Re: Autocorrelation (Peter Cariani )

Subject: Re: Autocorrelation
From:    Peter Cariani  <peter(at)>
Date:    Tue, 18 Jul 2000 14:19:47 -0400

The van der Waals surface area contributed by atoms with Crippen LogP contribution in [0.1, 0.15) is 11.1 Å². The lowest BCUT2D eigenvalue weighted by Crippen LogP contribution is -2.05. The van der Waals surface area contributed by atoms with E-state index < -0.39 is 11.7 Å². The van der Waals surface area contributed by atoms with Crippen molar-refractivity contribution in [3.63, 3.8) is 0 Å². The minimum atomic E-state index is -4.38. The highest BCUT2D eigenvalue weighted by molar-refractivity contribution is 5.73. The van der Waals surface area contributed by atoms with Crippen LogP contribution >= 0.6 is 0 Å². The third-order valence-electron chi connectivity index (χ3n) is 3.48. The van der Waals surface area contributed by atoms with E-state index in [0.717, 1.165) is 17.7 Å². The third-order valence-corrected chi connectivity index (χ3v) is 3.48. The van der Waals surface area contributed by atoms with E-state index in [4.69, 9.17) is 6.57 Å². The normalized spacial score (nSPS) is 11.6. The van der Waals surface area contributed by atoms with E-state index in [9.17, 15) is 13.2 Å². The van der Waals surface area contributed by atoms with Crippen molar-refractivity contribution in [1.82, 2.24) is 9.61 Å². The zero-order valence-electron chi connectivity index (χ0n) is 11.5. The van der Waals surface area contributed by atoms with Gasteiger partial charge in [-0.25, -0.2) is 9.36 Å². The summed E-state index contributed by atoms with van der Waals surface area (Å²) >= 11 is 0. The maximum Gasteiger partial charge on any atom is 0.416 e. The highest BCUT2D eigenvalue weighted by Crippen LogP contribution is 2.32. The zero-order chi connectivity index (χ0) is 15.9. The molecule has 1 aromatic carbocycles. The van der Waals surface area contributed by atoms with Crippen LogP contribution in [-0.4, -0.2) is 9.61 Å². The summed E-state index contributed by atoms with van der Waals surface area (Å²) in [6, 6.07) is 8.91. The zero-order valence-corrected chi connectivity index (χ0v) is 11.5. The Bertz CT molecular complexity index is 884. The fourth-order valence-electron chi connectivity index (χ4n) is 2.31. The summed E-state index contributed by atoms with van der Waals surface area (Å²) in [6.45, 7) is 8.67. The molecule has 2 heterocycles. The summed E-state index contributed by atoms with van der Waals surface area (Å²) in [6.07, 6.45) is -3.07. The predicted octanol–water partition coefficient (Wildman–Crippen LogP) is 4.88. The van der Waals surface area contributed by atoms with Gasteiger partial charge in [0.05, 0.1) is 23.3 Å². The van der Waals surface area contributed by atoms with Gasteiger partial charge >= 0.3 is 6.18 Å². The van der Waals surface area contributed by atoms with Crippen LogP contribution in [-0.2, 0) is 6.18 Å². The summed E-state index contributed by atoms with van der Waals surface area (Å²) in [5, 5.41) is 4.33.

Christian Kaernbach wrote: > Please forgive me that I will not enter into this discussion in this > detail. Whenever my daily e-mails takes me more than 10 minutes I am > convinced something is going wrong. My only and major point was and is: > K&D 1998 is important to modelers because it sets constraints (asymmetry > of 1st- and 2nd-order regularities). Up to the modelers to show that > there is no problem. And I am not interested in comments why this and > that model fails to reproduce this asymmetry (neglecting tails of tunig > curves or whysoever).... all this is pure speculation. I am interested > in models that succeed to produce this effect. I would not want to waste any more (than 10 minutes) of your time regarding these broader issues, which involve the neural substrates of auditory percepts that encompass phenomena other than the masking of these click trains that are produced by psychophysically-unresolved harmonics. Jont Allen wrote: > How do the tails become involved? The levels would need to be very large, wouldnt they? Also the neural filter would emphasis the tip region, so the spikes envelope would depend mainly on the cf region. At 60 dB SPL a harmonic complex consisting of harmonics below 1 kHz will impress the periodicity of its fundamental on fibers whose CF's are 2-10 kHz. These fibers may not fire at rates much higher than spontaneous, but their discharges are locked to the stimulus fundamental, so they contribute pitch-related intervals to the global interval distribution. Whether responses will be dominated by components near or far from CF will depend on their relative intensities, and also potentially on temporal precedence patterns. I brought up tails of tuning curves initially, because the population-interval representation is the distribution of all-order interspike intervals across the whole auditory nerve array, and that lower-frequency components at moderate levels effectively drive higher-CF fibers, which then contribute pitch-related intervals to the distribution as a whole. This is one (temporal) way of thinking about the upward spread of masking -- when one sums all of the intervals from lower frequency and higher frequency components, because of the asymmetry of tuning curves and better phase-locking to lower frequencies, more intervals related to the lower component are produced. The broadening of tuning curves means that a global interval representation can make use of the full dynamic range of the whole auditory nerve array -- the extent of a given temporal pattern spreads with higher level. The tails of tuning curves come into the present discussion partly because K & D used low-pass noise, and this low-pass noise also has the effect of masking the pitch produced by higher partials, thereby lowering its salience and making the task more like a pitch detection near threshold rather than the masking of a more salient pitch well above threshold (but as I said before, the more general masking result is quite robust and striking in the absence of the LP noise and well above threshold). If you don't factor in the tails and the low-pass noise nor the stronger degree of phase-locking to lower frequency components, as K & D decided not to do in their simple autocorrelation, then the relative height of the pitch-related autocorrelation peak is artificially higher than it would otherwise be. I don't fault them for using the simple autocorrelation model -- for many purposes, especially for resolved harmonics as one finds in musical contexts, it is not a bad rough approximation, and more involved neural models introduce all sorts of additional factors and distract from K & D's primary interest, which is in the psychophysics. However, if one knocks down a simple model (that nobody believes literally) for a limited range of high-frequency/harmonic number masking phenomena (that, in themselves, are relatively unimportant as far as pitch perception goes), one should not claim that one has falsified an entire theory or whole class of models. It is exceedingly difficult to rule any model out of hand, including rate-place-based spectral pattern models for pitch (this is why definitive experiments in the neurophysiology of perception are few and far between). I can imagine ways in which spectral pattern mechanisms might be operant in covert form, even though we have yet to observe any neural response patterns that would support such analytical mechanisms. All models need to be kept on the table, in their strongest, most plausible forms, and all possibilities need to be considered. In any case, we don't throw out the Copernican model because we observe that the orbits are ellipses not circles, and that the sun is not exactly at the center of the solar system. One doesn't go back to epicycles (or to spectral pattern mechanisms) because of such observations; one refines the models. -- Peter Cariani

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